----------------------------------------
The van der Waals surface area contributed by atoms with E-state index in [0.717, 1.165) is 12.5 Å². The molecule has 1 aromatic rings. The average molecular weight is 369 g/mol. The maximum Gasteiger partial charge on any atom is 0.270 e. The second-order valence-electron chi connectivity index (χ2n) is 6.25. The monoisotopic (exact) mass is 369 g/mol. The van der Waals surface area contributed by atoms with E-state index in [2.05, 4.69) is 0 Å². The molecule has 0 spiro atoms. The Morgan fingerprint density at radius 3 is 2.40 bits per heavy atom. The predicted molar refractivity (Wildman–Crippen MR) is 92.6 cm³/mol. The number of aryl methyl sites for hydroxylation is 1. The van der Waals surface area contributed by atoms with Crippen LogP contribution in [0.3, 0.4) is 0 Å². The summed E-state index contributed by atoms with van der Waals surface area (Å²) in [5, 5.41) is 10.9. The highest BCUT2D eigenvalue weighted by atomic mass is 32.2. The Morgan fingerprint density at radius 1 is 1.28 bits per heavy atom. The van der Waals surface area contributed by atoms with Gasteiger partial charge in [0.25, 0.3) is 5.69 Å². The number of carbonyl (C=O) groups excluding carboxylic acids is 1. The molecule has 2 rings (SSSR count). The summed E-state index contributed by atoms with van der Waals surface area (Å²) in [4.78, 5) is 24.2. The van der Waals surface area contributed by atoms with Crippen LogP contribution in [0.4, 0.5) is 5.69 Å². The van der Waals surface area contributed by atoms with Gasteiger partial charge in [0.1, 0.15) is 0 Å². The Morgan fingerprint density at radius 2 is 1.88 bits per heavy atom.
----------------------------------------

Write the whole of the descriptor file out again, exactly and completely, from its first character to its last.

The van der Waals surface area contributed by atoms with E-state index in [0.717, 1.165) is 12.5 Å². The molecule has 1 aromatic rings. The average molecular weight is 369 g/mol. The maximum Gasteiger partial charge on any atom is 0.270 e. The second-order valence-electron chi connectivity index (χ2n) is 6.25. The monoisotopic (exact) mass is 369 g/mol. The van der Waals surface area contributed by atoms with E-state index in [2.05, 4.69) is 0 Å². The molecule has 0 spiro atoms. The Morgan fingerprint density at radius 3 is 2.40 bits per heavy atom. The predicted molar refractivity (Wildman–Crippen MR) is 92.6 cm³/mol. The number of aryl methyl sites for hydroxylation is 1. The van der Waals surface area contributed by atoms with Crippen LogP contribution in [0.3, 0.4) is 0 Å². The summed E-state index contributed by atoms with van der Waals surface area (Å²) in [5, 5.41) is 10.9. The highest BCUT2D eigenvalue weighted by atomic mass is 32.2. The Morgan fingerprint density at radius 1 is 1.28 bits per heavy atom. The van der Waals surface area contributed by atoms with Gasteiger partial charge in [0.25, 0.3) is 5.69 Å². The number of carbonyl (C=O) groups excluding carboxylic acids is 1. The molecule has 2 rings (SSSR count). The summed E-state index contributed by atoms with van der Waals surface area (Å²) in [4.78, 5) is 24.2. The van der Waals surface area contributed by atoms with Crippen LogP contribution in [0.4, 0.5) is 5.69 Å². The van der Waals surface area contributed by atoms with Gasteiger partial charge in [0.1, 0.15) is 0 Å². The Morgan fingerprint density at radius 2 is 1.88 bits per heavy atom.